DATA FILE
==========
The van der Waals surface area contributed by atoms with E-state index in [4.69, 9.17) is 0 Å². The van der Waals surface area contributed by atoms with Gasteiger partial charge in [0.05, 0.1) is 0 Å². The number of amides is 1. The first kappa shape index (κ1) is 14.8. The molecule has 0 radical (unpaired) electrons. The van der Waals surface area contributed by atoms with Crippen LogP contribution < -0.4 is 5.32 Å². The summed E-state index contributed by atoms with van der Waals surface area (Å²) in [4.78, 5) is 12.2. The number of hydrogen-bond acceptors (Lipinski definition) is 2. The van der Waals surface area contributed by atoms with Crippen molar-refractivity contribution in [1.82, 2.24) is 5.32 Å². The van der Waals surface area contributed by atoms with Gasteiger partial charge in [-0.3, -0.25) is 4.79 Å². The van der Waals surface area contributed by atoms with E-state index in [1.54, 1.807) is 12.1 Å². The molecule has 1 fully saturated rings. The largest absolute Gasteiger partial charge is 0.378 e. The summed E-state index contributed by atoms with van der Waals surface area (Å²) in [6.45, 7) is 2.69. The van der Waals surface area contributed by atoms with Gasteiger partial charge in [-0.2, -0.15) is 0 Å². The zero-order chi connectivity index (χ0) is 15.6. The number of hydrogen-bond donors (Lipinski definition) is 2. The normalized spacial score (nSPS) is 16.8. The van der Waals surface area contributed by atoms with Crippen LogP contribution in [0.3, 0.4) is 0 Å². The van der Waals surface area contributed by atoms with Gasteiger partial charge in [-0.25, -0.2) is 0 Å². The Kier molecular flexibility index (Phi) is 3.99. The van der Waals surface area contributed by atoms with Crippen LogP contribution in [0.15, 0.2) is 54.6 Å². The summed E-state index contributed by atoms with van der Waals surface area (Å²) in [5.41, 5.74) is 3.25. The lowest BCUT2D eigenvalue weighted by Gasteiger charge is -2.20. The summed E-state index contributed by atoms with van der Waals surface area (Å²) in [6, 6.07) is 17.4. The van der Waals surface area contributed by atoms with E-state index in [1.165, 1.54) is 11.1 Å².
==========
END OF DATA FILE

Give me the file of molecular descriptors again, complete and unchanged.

The van der Waals surface area contributed by atoms with E-state index in [4.69, 9.17) is 0 Å². The van der Waals surface area contributed by atoms with Gasteiger partial charge in [0.05, 0.1) is 0 Å². The number of amides is 1. The first kappa shape index (κ1) is 14.8. The molecule has 0 radical (unpaired) electrons. The van der Waals surface area contributed by atoms with Crippen LogP contribution < -0.4 is 5.32 Å². The summed E-state index contributed by atoms with van der Waals surface area (Å²) in [4.78, 5) is 12.2. The number of hydrogen-bond acceptors (Lipinski definition) is 2. The van der Waals surface area contributed by atoms with Crippen molar-refractivity contribution in [1.82, 2.24) is 5.32 Å². The van der Waals surface area contributed by atoms with Gasteiger partial charge in [-0.3, -0.25) is 4.79 Å². The van der Waals surface area contributed by atoms with E-state index in [1.54, 1.807) is 12.1 Å². The molecule has 1 fully saturated rings. The largest absolute Gasteiger partial charge is 0.378 e. The summed E-state index contributed by atoms with van der Waals surface area (Å²) in [6.45, 7) is 2.69. The van der Waals surface area contributed by atoms with Gasteiger partial charge in [-0.2, -0.15) is 0 Å². The zero-order chi connectivity index (χ0) is 15.6. The number of hydrogen-bond donors (Lipinski definition) is 2. The normalized spacial score (nSPS) is 16.8. The van der Waals surface area contributed by atoms with Crippen LogP contribution in [0.3, 0.4) is 0 Å². The van der Waals surface area contributed by atoms with Gasteiger partial charge in [-0.25, -0.2) is 0 Å². The Kier molecular flexibility index (Phi) is 3.99. The van der Waals surface area contributed by atoms with Crippen LogP contribution in [0.15, 0.2) is 54.6 Å². The summed E-state index contributed by atoms with van der Waals surface area (Å²) in [5.41, 5.74) is 3.25. The lowest BCUT2D eigenvalue weighted by Gasteiger charge is -2.20. The summed E-state index contributed by atoms with van der Waals surface area (Å²) in [6, 6.07) is 17.4. The van der Waals surface area contributed by atoms with E-state index in [1.165, 1.54) is 11.1 Å².